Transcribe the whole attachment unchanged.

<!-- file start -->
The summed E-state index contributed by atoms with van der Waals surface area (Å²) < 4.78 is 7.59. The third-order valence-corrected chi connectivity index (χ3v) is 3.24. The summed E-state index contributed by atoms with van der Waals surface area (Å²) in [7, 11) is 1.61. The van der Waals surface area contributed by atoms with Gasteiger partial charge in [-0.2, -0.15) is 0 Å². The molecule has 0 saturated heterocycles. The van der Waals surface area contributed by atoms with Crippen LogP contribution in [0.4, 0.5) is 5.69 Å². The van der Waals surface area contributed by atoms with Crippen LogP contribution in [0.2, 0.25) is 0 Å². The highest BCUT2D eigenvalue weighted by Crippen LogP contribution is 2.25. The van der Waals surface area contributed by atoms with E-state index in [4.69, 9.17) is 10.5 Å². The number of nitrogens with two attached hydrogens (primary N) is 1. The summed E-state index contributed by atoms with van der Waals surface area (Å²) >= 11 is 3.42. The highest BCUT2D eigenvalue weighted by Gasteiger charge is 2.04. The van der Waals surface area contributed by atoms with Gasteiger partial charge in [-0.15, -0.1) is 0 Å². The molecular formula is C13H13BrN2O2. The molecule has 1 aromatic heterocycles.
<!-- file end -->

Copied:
The summed E-state index contributed by atoms with van der Waals surface area (Å²) < 4.78 is 7.59. The third-order valence-corrected chi connectivity index (χ3v) is 3.24. The summed E-state index contributed by atoms with van der Waals surface area (Å²) in [7, 11) is 1.61. The van der Waals surface area contributed by atoms with Gasteiger partial charge in [-0.2, -0.15) is 0 Å². The molecule has 0 saturated heterocycles. The van der Waals surface area contributed by atoms with Crippen LogP contribution in [0.4, 0.5) is 5.69 Å². The van der Waals surface area contributed by atoms with Crippen LogP contribution in [0.2, 0.25) is 0 Å². The highest BCUT2D eigenvalue weighted by Crippen LogP contribution is 2.25. The van der Waals surface area contributed by atoms with E-state index in [4.69, 9.17) is 10.5 Å². The number of nitrogens with two attached hydrogens (primary N) is 1. The summed E-state index contributed by atoms with van der Waals surface area (Å²) >= 11 is 3.42. The highest BCUT2D eigenvalue weighted by Gasteiger charge is 2.04. The van der Waals surface area contributed by atoms with Gasteiger partial charge in [-0.15, -0.1) is 0 Å². The molecular formula is C13H13BrN2O2. The molecule has 1 aromatic heterocycles.